As for the manufacturing sector, it is now facing competition from the outsourcing sector for skills.
“The manufacturers are losing experienced people to the BPO sector, who are paying better wages, and the entry-level people are not coming into the working world as we would have expected,” Mahfood said.
Pandohie said the expectation for higher wages is driven largely by rising inflation, which is currently at an annual rate of 10.3 per cent.
But he argues that there needs to be a greater appreciation of the link between the need for higher wages and productivity, saying that higher productivity leads to better compensation for workers.
He also urged the manufacturing sector to keep accelerating productivity through the application of appropriate technology and upgrading of their workforce.
“We need to move from low-value labour to more premium labour to increase output. That is how we can compete in this global marketplace,” Pandohie said.
At Paramount, Graham also noted that double-digit inflation was pressuring the pockets of workers, whose cost of living has climbed.
“They’re requiring a liveable wage to deal with necessities such as bus fare, which can be higher when they have to take multiple modes of transport. That can be anywhere from $1,000 to $2,000 per day, and we’ve still not added lunch,” Graham said.
A quick survey of the wages in the manufacturing sector found that entry-level pay is in the order of $9,000, which is the national minimum wage, to about $13,000 per 40-hour work week. President of the Private Sector Organisation of Jamaica, Metry Seaga, recently voiced his concern about the fairness of the minimum wage and wants it hiked to about $15,000.
However, like Pandohie, he feels that it must be accompanied by productivity improvements.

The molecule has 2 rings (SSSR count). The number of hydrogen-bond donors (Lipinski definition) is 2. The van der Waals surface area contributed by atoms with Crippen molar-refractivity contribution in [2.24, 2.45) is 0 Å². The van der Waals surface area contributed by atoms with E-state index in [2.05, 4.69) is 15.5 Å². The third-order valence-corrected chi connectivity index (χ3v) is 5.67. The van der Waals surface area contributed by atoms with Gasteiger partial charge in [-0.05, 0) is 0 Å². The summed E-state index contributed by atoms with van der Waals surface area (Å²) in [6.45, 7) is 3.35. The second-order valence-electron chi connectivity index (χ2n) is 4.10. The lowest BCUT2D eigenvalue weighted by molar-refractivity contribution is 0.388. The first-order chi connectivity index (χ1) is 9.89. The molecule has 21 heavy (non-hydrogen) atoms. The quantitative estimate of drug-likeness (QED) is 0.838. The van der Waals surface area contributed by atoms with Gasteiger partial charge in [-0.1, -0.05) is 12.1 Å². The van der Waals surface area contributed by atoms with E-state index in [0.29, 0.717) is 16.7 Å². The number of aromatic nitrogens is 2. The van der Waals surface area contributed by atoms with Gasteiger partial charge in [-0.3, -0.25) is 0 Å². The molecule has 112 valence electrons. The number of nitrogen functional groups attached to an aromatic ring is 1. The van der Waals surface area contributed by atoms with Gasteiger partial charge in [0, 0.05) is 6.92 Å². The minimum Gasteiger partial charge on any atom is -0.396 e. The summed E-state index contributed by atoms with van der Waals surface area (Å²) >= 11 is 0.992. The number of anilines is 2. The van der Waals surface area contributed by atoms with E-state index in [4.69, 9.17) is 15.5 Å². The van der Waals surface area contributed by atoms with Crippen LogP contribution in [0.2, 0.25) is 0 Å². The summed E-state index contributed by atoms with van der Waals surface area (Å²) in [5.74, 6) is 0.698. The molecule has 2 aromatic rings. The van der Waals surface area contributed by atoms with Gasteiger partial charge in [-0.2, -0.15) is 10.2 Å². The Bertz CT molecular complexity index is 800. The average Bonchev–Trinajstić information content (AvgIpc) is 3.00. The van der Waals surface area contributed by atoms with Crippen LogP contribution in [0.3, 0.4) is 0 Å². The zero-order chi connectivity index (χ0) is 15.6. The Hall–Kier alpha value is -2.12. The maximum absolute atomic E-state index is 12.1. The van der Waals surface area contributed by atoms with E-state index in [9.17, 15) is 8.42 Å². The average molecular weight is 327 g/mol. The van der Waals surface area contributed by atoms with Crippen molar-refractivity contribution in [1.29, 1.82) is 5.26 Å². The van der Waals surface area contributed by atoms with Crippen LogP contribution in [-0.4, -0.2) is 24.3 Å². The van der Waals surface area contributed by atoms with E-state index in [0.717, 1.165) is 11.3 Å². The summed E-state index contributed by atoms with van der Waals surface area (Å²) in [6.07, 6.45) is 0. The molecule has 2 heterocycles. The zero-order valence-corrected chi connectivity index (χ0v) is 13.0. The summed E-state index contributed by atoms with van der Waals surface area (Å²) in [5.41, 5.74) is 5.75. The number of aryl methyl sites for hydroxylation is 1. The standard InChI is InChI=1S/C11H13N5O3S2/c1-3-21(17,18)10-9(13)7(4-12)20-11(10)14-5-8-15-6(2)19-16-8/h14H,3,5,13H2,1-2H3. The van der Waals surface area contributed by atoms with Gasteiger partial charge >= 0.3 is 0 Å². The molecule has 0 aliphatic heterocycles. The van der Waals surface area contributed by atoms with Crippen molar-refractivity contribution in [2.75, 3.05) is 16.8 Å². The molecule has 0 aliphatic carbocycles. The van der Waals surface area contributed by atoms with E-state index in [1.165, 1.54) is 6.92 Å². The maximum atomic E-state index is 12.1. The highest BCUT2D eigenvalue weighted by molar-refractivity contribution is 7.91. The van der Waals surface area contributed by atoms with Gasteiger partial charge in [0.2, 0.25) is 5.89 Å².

“What we want is a liveable wage. At the same time, a business may be hampered in meeting the new level, and so whereas you may be able to employ three at present levels, then we may be talking about one or two persons at the higher wages. The real answer then is increased productivity,” Seaga told the Financial Gleaner.
For JMEA head Mahfood, success for the manufacturing sector in 2023 hinges on the ability to find suitable labour.
“If the country is going to grow, if the 6,000 hotel rooms are coming on stream, if the BPO sector is supposed to grow, you’re going to need a lot of employees and people ready to work. That may be what will slow us down,” he warned.
Companies like Seprod are already finding it difficult to fill vacancies at the entry level and for specialised technical persons. The shortage is compounded by migration of workers within the high-level skills pool, but Pandohie also noted that manufacturers are unable to retain even entry-level workers.
“I don’t know what it is, but there is definitely a very high rate of turnover at the lower levels, and that’s not going away any time soon,” he said.
Part of the answer, the Seprod CEO reiterated, lies in companies looking towards the adoption of technology.